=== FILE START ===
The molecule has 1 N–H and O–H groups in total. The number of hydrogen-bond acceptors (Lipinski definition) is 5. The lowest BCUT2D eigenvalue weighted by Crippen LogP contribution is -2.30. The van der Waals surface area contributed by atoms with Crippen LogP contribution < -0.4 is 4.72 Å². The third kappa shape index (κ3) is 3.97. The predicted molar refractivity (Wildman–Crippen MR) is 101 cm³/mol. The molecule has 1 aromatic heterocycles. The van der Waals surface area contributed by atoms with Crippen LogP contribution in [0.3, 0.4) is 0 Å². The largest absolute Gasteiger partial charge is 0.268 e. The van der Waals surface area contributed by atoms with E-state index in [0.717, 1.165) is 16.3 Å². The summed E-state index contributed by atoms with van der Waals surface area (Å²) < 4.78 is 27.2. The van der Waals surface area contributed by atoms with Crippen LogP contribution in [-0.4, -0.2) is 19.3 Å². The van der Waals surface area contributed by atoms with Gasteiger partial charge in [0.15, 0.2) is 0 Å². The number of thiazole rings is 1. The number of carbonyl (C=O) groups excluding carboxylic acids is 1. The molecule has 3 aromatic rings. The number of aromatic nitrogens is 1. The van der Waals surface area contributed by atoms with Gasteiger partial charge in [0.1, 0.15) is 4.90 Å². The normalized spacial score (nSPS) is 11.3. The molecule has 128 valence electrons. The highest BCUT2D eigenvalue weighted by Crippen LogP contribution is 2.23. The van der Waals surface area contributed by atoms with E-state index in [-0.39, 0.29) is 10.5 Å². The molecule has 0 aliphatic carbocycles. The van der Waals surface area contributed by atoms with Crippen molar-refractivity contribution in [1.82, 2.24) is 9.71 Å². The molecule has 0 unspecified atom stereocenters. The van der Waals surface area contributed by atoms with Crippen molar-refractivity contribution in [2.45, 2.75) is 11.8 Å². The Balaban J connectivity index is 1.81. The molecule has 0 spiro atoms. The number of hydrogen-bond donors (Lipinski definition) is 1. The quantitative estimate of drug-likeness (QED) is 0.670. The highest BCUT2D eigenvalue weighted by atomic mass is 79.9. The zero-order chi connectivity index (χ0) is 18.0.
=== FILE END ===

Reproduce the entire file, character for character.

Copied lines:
The molecule has 1 N–H and O–H groups in total. The number of hydrogen-bond acceptors (Lipinski definition) is 5. The lowest BCUT2D eigenvalue weighted by Crippen LogP contribution is -2.30. The van der Waals surface area contributed by atoms with Crippen LogP contribution < -0.4 is 4.72 Å². The third kappa shape index (κ3) is 3.97. The predicted molar refractivity (Wildman–Crippen MR) is 101 cm³/mol. The molecule has 1 aromatic heterocycles. The van der Waals surface area contributed by atoms with Crippen LogP contribution in [0.3, 0.4) is 0 Å². The largest absolute Gasteiger partial charge is 0.268 e. The van der Waals surface area contributed by atoms with E-state index in [0.717, 1.165) is 16.3 Å². The summed E-state index contributed by atoms with van der Waals surface area (Å²) < 4.78 is 27.2. The van der Waals surface area contributed by atoms with Crippen LogP contribution in [-0.4, -0.2) is 19.3 Å². The van der Waals surface area contributed by atoms with Gasteiger partial charge in [0.15, 0.2) is 0 Å². The number of thiazole rings is 1. The number of carbonyl (C=O) groups excluding carboxylic acids is 1. The molecule has 3 aromatic rings. The number of aromatic nitrogens is 1. The van der Waals surface area contributed by atoms with Gasteiger partial charge in [0.1, 0.15) is 4.90 Å². The normalized spacial score (nSPS) is 11.3. The molecule has 128 valence electrons. The highest BCUT2D eigenvalue weighted by Crippen LogP contribution is 2.23. The van der Waals surface area contributed by atoms with E-state index in [-0.39, 0.29) is 10.5 Å². The molecule has 0 aliphatic carbocycles. The van der Waals surface area contributed by atoms with Crippen molar-refractivity contribution in [1.82, 2.24) is 9.71 Å². The molecule has 0 unspecified atom stereocenters. The van der Waals surface area contributed by atoms with Crippen molar-refractivity contribution in [2.45, 2.75) is 11.8 Å². The Balaban J connectivity index is 1.81. The molecule has 0 spiro atoms. The number of hydrogen-bond donors (Lipinski definition) is 1. The quantitative estimate of drug-likeness (QED) is 0.670. The highest BCUT2D eigenvalue weighted by atomic mass is 79.9. The zero-order chi connectivity index (χ0) is 18.0.